Yugoslavia in the Year 2000
Throughout 1960, Globus magazine ran a series of articles about what they thought the country would look like in the year 2000. Casting their eyes over existing plans for concrete suburbs and high-rise cities, Globus’s writers were essentially saying that, thanks to socialism, the future was already here.
Globus, a large-format weekly magazine liberally splattered with adverts for everything from washing powder to motor scooters, was an ideal media platform for the new epoch of plenty.
Throughout 1960 the Zagreb-based magazine Globus ran a series of articles about what they thought the country might look like in 2000. Despite the obvious flights of fancy – air taxis, interplanetary travel, rocket factories on the outskirts of Zagreb - the articles were actually grounded in the present rather than the future. The point of the series was not just to entertain readers with sci-fi speculation but also to draw attention to the advances that Yugoslav communism was already making. Casting their eyes over existing plans for concrete suburbs and high-rise cities, Globus’s writers were essentially saying that, thanks to socialism, the future was already here.
In 1960, Yugoslavia (then the Federal People’s Republic of Yugoslavia or FNRJ) saw itself as a young country, one that had made huge progress in the 15 years that separated it from the chaos and destruction of World War II. By the late 1950s, a combination of state planning and western loans (the latter a consequence of Stalin’s repudiation of Tito in 1948) had resulted in a booming economy and rising living standards. Freed of Soviet shackles, Yugoslav communism was increasingly perceived as something both innovative and pragmatic: workers’ self-management, conceived as a form of socialist democracy radically different to the étatist Muscovite model, had been gradually introduced after 1952. Yugoslavia was also seen as a trend-setter in international relations, moving closer to emerging global players such as Egypt and India in search of a new, non-bloc, anti-colonial consensus. The changing face of Yugoslav society found expression in the conclusions of the communist party’s Seventh Congress (held in Ljubljana in April 1958), which emphasized the need to provide citizens not just with jobs and homes but also leisure possibilities and domestic goods. The era of consumer communism had arrived.
Globus, a large-format weekly magazine liberally splattered with adverts for everything from washing powder to motor scooters, was an ideal media platform for the new epoch of plenty. Its pages were filled with film stars, news from around the globe, and regular updates on the deeds of national leader Josip Broz Tito. A series of articles entitled Yugoslavia in the Year 2000 kicked off in February 1960 with an imaginary reportage from Belgrade written 40 years in the future. Going on to cover Zagreb, Skopje and Sarajevo, the series came to a halt with a fifth feature about Ljubljana in February 1961. Billed as “the Fantastic Story Without Fantasy” these articles were an exercise in futurist prediction based on what was actually being sketched out by architects in 1960. With vast new city-suburbs being built from scratch in Belgrade, Zagreb and Sarajevo, the message couldn’t have been clearer: Yugoslav socialism was synonymous with progress, and it was happening right now.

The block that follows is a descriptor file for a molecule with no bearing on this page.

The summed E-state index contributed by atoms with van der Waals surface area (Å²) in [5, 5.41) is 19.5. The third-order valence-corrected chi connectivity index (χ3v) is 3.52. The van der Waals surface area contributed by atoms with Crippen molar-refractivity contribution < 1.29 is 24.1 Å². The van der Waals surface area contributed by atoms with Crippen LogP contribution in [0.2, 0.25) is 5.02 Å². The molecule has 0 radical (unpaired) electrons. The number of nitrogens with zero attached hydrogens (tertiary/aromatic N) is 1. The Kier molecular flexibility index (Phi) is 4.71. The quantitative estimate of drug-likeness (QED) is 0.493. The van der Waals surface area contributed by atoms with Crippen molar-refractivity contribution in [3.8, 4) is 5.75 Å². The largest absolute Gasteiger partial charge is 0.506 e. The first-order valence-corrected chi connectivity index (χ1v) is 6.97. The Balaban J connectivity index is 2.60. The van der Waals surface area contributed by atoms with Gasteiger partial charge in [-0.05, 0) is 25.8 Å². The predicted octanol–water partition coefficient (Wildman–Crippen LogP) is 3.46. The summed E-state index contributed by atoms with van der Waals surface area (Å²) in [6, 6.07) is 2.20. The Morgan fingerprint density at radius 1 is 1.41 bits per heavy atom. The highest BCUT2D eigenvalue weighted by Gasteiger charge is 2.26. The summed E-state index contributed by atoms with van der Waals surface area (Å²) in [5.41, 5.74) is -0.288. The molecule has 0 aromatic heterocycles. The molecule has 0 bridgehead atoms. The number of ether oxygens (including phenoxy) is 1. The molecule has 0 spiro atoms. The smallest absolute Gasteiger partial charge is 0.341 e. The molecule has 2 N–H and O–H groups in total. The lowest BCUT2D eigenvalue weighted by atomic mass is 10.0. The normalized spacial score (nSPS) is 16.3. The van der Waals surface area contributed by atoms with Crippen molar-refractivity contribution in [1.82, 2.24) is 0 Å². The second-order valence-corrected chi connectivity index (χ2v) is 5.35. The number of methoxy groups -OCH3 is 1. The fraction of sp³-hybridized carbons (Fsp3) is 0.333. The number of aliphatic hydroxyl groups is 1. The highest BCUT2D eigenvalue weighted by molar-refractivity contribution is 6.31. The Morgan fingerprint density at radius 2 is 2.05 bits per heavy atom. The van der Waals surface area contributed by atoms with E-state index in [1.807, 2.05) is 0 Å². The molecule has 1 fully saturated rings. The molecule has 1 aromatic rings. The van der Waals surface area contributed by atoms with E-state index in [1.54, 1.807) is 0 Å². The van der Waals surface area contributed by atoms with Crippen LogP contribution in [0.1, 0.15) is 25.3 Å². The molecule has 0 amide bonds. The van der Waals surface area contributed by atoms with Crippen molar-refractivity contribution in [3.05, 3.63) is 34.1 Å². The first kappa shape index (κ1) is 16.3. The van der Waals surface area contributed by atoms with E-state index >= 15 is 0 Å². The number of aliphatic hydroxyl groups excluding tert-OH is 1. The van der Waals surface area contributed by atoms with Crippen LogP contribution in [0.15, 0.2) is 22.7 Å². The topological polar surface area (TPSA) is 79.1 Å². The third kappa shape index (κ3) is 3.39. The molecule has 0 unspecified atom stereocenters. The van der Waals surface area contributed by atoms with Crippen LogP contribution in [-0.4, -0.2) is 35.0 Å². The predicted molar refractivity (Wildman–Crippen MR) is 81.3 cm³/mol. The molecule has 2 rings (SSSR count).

“The quiet, barely audible monotone of rocket motors put my son to sleep” is how the first article begins. It was written by a 25-year-old journalist (a certain A.Ungaro) pretending to be a 65-year-old returning to his home town after a 40-year absence. He found a modern town of green spaces and skyscrapers: “in the metropolis of glass, concrete and aluminium, the best and most beautiful parts of the old city will be preserved.” In a scene oddly prescient of the current, corporate-financed urban renewal project known as Beograd na Vodi (“Belgrade Waterfront”), the writer described how the main railway station had been removed from the riverside and replaced by bright buildings and public parks. “From Senjak to Kalemegdan, the area that had certainly been the ugliest part of old Belgrade, there was no longer any sign of that chaos of cargo wharfs, railway tracks and empty, steep areas of waste.”
Main sign of transformation came however from the seemingly never-ending block-scape of Novi Beograd, most of which had still been in the planning stages at the time the real Ungaro was writing. The dream of building a Corbusier-inspired concrete city on the northwestern banks of the River Sava dated back to the late Forties, although progress had been fitful until the late Fifties, after which a two-decade spurt of construction produced the 220,000-strong modernist sprawl we know today.
Rijeka’s shipyards were busy building atomic ships; inter-republican postal services were delivered by rocket.
Globus envisaged a green, pedestrianized Novi Beograd in which motor traffic would be banished to the margins. A sense of community would come from the provision of central plazas with cinemas and pavement cafes. Museums and other cultural institutions would occupy a park beside the river. Only the latter part of this description rings true today, thanks in large part to the excitingly angular Museum of Contemporary Art, completed in 1965 and reopened after extensive renovation in 2017.
Many of the things that nowadays seem so iconic about Novi Beograd, such as the boldly brutalist Genex Tower (1977-79) or the sawn-off ziggurats of the Bežanija Blocks (1976-79), look more otherworldly than anything envisaged by Globus in 1960. However the magazine’s writers still had great fun making things up, and occasionally came close to predicting the way in which the 21st century would be lived. Passenger airliners travelled at 3000km per hour and had massive TV screens in the cabin ceiling. Disembarking passengers were given video-phones which could be used to book hotel rooms or access encyclopaedic guides to their destination. People travelled around town by hover-taxi or hover-scooter. Rijeka’s shipyards were busy building atomic ships; inter-republican postal services were delivered by rocket.